Scott Horton, of Harper's.org, reports today that Gallion and Jones have sent Mukasey a 14-page letter outlining abuses by Leura Canary, U.S. attorney for the Middle District of Alabama, in a case involving Montgomery insurance executive John W. Goff.
Gallion and Jones represent Goff in a lawsuit against Alabama Governor Bob Riley, former Lieutenant Governor Steve Windom, and others, alleging their actions caused the failure of one of Goff's companies. They ask Mukasey to remove Canary from the Goff investigation because Riley and Windom have strong business and political connections to her husband Bill, the state's most prominent GOP campaign advisor and president of the Business Council of Alabama.
"Those on the other side of Mr. Canary's campaign efforts have a strange habit of finding themselves the target of a criminal investigation led by Mrs. Canary," Horton writes.
The Goff case appears to represent a particularly vicious form of vindictive behavior by a prosecutor. As part of Goff's lawsuit, Gallion and Jones gave notice of their intention to take the depositions of Governor Riley, his son Rob, and Bill Canary.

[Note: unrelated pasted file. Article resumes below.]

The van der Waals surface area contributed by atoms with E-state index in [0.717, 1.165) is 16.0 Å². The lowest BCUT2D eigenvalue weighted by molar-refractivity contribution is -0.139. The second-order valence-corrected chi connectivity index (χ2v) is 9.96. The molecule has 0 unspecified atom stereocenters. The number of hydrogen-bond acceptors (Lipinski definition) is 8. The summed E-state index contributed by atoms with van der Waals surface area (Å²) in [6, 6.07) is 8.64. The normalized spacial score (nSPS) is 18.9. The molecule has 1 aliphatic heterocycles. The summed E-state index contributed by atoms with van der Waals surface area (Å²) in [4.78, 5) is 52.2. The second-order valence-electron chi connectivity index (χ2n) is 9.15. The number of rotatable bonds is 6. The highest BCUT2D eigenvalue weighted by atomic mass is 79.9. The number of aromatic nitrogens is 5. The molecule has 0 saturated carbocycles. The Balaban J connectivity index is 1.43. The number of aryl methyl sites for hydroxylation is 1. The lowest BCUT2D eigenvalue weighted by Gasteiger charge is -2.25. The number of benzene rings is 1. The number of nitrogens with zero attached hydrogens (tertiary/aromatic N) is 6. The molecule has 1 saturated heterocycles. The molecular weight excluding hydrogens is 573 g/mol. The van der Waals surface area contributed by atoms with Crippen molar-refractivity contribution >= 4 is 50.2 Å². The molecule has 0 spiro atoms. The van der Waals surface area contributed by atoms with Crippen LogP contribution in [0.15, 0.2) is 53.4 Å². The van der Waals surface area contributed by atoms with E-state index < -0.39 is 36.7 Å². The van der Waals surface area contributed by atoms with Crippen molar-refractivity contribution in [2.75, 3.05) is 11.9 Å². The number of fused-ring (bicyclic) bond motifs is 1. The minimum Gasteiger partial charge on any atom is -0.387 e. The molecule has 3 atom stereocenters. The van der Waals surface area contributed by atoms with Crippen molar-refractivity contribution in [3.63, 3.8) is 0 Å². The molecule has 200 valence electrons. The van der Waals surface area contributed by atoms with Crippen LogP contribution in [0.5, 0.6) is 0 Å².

"They were astonished to discover a response from Mrs. Canary in the form of a criminal investigation opened against their client," Horton writes. "In a particularly abusive move, Mrs. Canary also served grand jury subpoenas against the lawyers, in a likely effort to block them from further representation of their clients."
Part of the Goff lawsuit involves allegations that Karl Rove, Jack Abramoff, and Michael Scanlon helped direct campaign funds to Governor Riley from Indian casino gambling sources.
Horton has been a remarkably prescient reporter on this story. He reported on September 23 that Bob Riley was highly agitated at the prospect of having to answer questions under oath in the Goff lawsuit. And Horton reported that Riley appeared to be looking to Leura Canary to help make the lawsuit "go away."
He apparently turned to the right person. Now, will Mukasey continue to allow Canary to run amok in Montgomery? If he takes action, what will it be?
Horton notes that Rachel Paulose, the 34-year-old U.S. attorney in Minneapolis, has stepped down to take a job at Main Justice. Paulose was a Rove-connected U.S. attorney, much like Canary. Paulose stepped down after Minnesota's Republican Senator Norm Coleman publicly criticized Paulose and met with Mukasey to discuss his concerns. She was the subject of an investigation into charges that she had discriminated against office employees.
Could Canary meet a fate similar to that of Paulose? Could Mukasey, considering Canary's role in the Don Siegelman prosecution, take action beyond removing her from the Goff investigation?